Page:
Is TD Bank (TSX:TD) Still a Good Dividend Stock to Start a TFSA Focused on Passive Income?

TD Bank has historically been a great stock to own for passive income. Should new TFSA investors buy TD stock now?

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Canadian investors are using their self-directed TFSA to build portfolios of dividend stocks that can generate reliable and growing passive income for years. The great thing about the TFSA is that the tax-free earnings can go straight into your pocket, and seniors don’t have to worry about the income triggering a clawback on their Old Age Security (OAS) pensions.

Good stocks to own tend to have strong track records of dividend growth supported by rising revenue and higher profits. TD Bank (TSX:TD)(NYSE:TD) fits that description and has been a top stock for income investors over the years. Let’s take a look at the current situation to see if TD stock is still an attractive pick right now.


TD generated more than $14.6 billion in adjusted net income in fiscal 2021 and finished the year with a CET1 ratio of 15.2%. The metric is a measure of the bank’s capital position and indicates how well TD can withstand an economic shock. The government regulator requires the Canadian banks to have a CET1 ratio of at least 9%, so TD wrapped up 2021 with significant excess cash. This is important, as it means TD has the safety net in place to ride out any additional turbulence in the markets.

Banks will soon see their corporate tax rate rise to 16.5% from 15%. This will put a small dent in cash flow available for dividends in the future. A retroactive surtax of 15% is also being applied to their 2021 earnings, according to details recently revealed in the 2022 federal budget.


TD recently announced a US$13.4 billion all-cash acquisition in the United States that should drive strong future growth. The deal to buy First Horizon will make TD a top-six retail bank in the U.S. and adds more than 400 new branches to the American operations. TD has built its American business over the past 15 years, and investors will benefit from economic expansion in the U.S. market.

Dividends and share buybacks

Investors should get a generous dividend increase for fiscal 2023. TD is one of the best dividend-growth stocks in the TSX Index in the past two decades with a compound annual dividend-growth rate of more than 10%. That has a significant impact on total returns for buy-and-hold investors and puts more cash flow in the pockets of investors seeking passive income.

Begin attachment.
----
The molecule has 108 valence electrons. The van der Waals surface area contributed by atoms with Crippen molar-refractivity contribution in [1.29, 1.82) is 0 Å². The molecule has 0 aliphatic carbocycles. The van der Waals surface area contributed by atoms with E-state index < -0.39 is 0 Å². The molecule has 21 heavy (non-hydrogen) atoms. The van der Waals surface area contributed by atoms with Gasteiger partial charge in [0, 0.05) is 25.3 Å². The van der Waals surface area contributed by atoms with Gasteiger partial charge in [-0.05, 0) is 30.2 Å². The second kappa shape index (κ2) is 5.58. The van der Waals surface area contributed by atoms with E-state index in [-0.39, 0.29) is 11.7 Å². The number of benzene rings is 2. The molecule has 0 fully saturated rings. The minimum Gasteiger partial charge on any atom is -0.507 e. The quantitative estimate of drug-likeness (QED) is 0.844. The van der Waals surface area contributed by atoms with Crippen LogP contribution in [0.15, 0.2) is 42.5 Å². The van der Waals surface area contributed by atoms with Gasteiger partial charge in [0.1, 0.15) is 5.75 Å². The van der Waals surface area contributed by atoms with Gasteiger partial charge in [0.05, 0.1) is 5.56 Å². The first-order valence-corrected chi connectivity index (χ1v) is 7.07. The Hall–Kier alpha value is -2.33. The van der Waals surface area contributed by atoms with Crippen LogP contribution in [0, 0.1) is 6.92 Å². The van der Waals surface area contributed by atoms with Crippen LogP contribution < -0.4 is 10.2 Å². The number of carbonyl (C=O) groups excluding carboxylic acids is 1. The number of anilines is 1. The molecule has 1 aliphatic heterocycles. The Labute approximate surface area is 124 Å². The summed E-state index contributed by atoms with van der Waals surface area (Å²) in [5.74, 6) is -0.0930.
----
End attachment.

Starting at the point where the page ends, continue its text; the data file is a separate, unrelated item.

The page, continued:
The bank raised the dividend by 13% for fiscal 2022 and is using some of its extra funds to buy back stock. At the time of writing, TD trades near $97 per share and provides a 3.7% dividend yield.


The stock is back below $100 per share after suing to $109 earlier this year. Additional downside is possible in the near term. Rotation out of the banks picked up steam after the recent inversion of bond yields in the United States. Long-term bonds normally offer higher yields than bonds with shorter maturity timelines. At the time of writing, the U.S. 30-year yield is actually lower than the five-year yield. The inversion event is widely believed to be a warning that a recession is on the way in the next two years.

Rising mortgage rates might be another risk to TD and its Canadian peers that hold significant residential real estate loans on their books. A sharp rise in borrowing costs will cool off the housing market, and if rates rise too high too quickly and remain elevated for a few years, the housing market could see a meaningful downturn. This isn’t the likely outcome, but investors should keep the possibility in mind when considering TD as an investment.

Is TD a good stock to buy now?

Despite the near-term risks, TD deserves to be a core TFSA pick for investors seeking reliable passive income. Buying the stock on dips has proven to be a rewarding strategy over the long haul, and this time shouldn’t be different.

This article represents the opinion of the writer, who may disagree with the “official” recommendation position of a Motley Fool premium service or advisor. We’re Motley! Questioning an investing thesis — even one of our own — helps us all think critically about investing and make decisions that help us become smarter, happier, and richer, so we sometimes publish articles that may not be in line with recommendations, rankings or other content.

The Motley Fool has no position in any of the stocks mentioned. Fool contributor Andrew Walker has no position in any stock mentioned.

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